Incarnation has historic and current links with Trinity Church Boston, the great edifice seen in the background of some of the bombing video. The Rev. Phillips Brooks, the famous rector of Trinity often visited Incarnation, where his brother Arthur was rector in the late 19th century. In our church, we have a huge statue of Phillips, and the memorial to Arthur was designed by H.H. Richardson, the architect of Trinity Church; the stone in the memorial even looks like the exterior of Trinity.
In recent times, two members of Trinity regularly visit Incarnation as they have a pied-a-terre nearby; they were in church last Sunday. A third member of Trinity is active on the Board of Incarnation Center. And a fourth member wrote me only yesterday to get information on some of our programs.
All seven Marathon runners from the parish are safe. Our prayers and thought go out to members of Trinity and all citizens of Boston. –J. Douglas Ousley
April 15th, 2013
I was preaching yesterday about discipleship and the Christian obligation to sacrifice personal gains in order to serve God. I contrasted our congregation’s relative lack of sacrifice with those made by Peter and the first disciples, who were martyred for their faith.
I happened also to mention the Christians in Nigeria and Egypt today who were being persecuted by Muslim extremists. It turned out that there was a group of seven Egyptian Christians in church that morning. They were pleased to be recognized and couldn’t wait to tell me that they were members of the Coptic Church.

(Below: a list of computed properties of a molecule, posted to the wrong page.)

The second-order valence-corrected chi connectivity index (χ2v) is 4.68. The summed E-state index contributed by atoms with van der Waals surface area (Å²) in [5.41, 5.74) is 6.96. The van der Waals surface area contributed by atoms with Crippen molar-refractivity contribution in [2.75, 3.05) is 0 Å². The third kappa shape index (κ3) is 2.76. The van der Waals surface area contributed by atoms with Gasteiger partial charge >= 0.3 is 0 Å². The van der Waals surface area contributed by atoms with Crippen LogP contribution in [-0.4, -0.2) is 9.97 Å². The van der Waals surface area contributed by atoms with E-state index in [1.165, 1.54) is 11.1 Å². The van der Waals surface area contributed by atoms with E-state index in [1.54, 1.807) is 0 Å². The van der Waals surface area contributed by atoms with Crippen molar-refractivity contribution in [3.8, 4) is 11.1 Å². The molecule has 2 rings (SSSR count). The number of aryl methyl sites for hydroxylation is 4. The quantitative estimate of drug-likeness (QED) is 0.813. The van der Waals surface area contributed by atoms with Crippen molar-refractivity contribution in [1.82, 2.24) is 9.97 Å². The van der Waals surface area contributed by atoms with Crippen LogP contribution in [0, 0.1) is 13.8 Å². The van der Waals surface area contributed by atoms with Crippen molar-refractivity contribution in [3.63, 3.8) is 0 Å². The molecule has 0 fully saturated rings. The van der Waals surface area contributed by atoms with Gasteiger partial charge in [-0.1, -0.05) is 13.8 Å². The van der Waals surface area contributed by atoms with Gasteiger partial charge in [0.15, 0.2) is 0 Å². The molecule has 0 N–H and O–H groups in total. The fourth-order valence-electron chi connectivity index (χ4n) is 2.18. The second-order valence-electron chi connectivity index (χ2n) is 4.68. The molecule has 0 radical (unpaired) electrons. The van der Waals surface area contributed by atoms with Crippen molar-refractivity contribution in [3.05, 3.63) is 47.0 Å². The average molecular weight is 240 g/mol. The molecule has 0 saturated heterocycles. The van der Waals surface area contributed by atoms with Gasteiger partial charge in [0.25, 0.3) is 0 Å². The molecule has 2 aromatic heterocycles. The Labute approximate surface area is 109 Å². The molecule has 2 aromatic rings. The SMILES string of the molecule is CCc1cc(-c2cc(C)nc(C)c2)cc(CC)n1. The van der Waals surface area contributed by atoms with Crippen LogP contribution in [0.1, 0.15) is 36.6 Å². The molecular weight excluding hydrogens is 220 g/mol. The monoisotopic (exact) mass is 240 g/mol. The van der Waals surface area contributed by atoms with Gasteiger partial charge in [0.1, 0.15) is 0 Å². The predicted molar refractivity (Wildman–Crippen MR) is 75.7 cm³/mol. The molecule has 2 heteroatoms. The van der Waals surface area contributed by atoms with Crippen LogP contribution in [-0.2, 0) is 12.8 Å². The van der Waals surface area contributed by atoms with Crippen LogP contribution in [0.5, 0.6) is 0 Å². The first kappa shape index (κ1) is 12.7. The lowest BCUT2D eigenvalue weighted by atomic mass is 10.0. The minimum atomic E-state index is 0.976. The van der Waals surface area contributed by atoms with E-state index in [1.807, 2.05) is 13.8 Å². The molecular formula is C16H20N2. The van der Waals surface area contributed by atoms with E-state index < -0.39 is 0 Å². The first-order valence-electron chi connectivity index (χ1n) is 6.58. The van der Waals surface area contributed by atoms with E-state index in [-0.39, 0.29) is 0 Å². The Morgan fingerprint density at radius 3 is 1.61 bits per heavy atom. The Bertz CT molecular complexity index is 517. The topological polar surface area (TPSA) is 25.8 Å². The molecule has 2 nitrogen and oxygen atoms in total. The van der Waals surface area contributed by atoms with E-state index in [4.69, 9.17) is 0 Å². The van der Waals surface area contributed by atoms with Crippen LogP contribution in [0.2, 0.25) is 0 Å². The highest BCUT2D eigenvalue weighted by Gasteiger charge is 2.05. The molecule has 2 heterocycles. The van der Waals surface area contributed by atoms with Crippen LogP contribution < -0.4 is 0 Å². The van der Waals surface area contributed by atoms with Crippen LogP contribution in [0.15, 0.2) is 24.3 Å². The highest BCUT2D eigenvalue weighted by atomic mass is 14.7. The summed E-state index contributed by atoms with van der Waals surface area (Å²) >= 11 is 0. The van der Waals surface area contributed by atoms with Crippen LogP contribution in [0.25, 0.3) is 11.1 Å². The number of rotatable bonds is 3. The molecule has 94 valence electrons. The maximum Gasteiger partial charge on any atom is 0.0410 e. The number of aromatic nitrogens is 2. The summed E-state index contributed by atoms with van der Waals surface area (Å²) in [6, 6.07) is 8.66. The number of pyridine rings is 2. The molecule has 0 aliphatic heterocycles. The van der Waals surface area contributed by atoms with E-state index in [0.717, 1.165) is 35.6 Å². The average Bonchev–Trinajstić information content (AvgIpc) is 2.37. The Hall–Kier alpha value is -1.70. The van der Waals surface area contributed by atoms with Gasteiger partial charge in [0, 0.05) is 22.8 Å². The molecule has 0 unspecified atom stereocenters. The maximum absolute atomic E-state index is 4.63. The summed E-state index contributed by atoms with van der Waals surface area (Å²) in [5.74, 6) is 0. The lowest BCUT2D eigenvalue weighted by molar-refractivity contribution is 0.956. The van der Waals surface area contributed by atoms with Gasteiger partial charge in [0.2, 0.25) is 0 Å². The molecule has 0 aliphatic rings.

Small world, large Church. –J. Douglas Ousley
April 3rd, 2013
The Romans had a saying, Vestis virum facit: “Clothes make the man.”
Clergy have long been known for their distinctive dress, but rarely has so much attention has been devoted to our sartorial choices as in the case of Pope Francis. His disinclination to wear the papal “pallium” and satin shoes is not surprising, given that Francis was disinclined to wear the purple shirt of a bishop. This accords with the Pope’s simplicity that was noted in the previous post.
This practice also contrasts with the specially designed garments worn by the Archbishop of Canterbury at his enthronement, featuring three blue pastel fish biting each other’s tails. I suppose there is a reference to the Holy Trinity here, but one might find another message of clerical self-importance. –J. Douglas Ousley
March 28th, 2013
A clergy friend of mine happened by coincidence to be in Rome this month, attending a conference. An even greater coincidence had him staying at the same clerical residence where the new Pope was residing before he was elected. My friend was able to shake Francis’ hand when he left the residence to assume his new duties.
As the Pope departed, many observers noted that he carried his own bag. Commentators rightly noted that this reflected a humility not always evident in the highest prelates of the Church.
Whatever Francis does or says in the years ahead, we may hope that his gesture won’t be forgotten. And as Easter approaches, may we all carry our own baggage of sin to the Cross, and may we all accept the gift of new life in our Risen Savior. –J. Douglas Ousley